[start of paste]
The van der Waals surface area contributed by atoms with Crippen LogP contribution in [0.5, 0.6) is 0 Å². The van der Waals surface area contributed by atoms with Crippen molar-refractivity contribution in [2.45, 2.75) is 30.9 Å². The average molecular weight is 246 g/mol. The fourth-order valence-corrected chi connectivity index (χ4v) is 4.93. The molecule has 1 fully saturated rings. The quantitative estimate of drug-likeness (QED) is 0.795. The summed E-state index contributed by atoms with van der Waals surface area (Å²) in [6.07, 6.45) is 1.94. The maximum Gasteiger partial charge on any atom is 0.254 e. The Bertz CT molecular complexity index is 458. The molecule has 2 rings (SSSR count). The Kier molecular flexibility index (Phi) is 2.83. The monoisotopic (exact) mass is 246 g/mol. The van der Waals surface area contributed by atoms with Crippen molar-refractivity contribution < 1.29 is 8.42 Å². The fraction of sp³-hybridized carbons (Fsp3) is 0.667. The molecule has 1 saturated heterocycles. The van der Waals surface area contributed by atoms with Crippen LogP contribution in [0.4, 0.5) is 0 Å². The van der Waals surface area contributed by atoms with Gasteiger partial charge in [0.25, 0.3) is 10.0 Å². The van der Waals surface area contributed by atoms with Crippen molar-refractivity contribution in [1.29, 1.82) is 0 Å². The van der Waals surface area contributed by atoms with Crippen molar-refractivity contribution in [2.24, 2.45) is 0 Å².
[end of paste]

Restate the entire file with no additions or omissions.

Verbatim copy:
The van der Waals surface area contributed by atoms with Crippen LogP contribution in [0.5, 0.6) is 0 Å². The van der Waals surface area contributed by atoms with Crippen molar-refractivity contribution in [2.45, 2.75) is 30.9 Å². The average molecular weight is 246 g/mol. The fourth-order valence-corrected chi connectivity index (χ4v) is 4.93. The molecule has 1 fully saturated rings. The quantitative estimate of drug-likeness (QED) is 0.795. The summed E-state index contributed by atoms with van der Waals surface area (Å²) in [6.07, 6.45) is 1.94. The maximum Gasteiger partial charge on any atom is 0.254 e. The Bertz CT molecular complexity index is 458. The molecule has 2 rings (SSSR count). The Kier molecular flexibility index (Phi) is 2.83. The monoisotopic (exact) mass is 246 g/mol. The van der Waals surface area contributed by atoms with Crippen molar-refractivity contribution < 1.29 is 8.42 Å². The fraction of sp³-hybridized carbons (Fsp3) is 0.667. The molecule has 1 saturated heterocycles. The van der Waals surface area contributed by atoms with Crippen LogP contribution in [0.4, 0.5) is 0 Å². The van der Waals surface area contributed by atoms with Gasteiger partial charge in [0.25, 0.3) is 10.0 Å². The van der Waals surface area contributed by atoms with Crippen molar-refractivity contribution in [1.29, 1.82) is 0 Å². The van der Waals surface area contributed by atoms with Crippen molar-refractivity contribution in [2.24, 2.45) is 0 Å².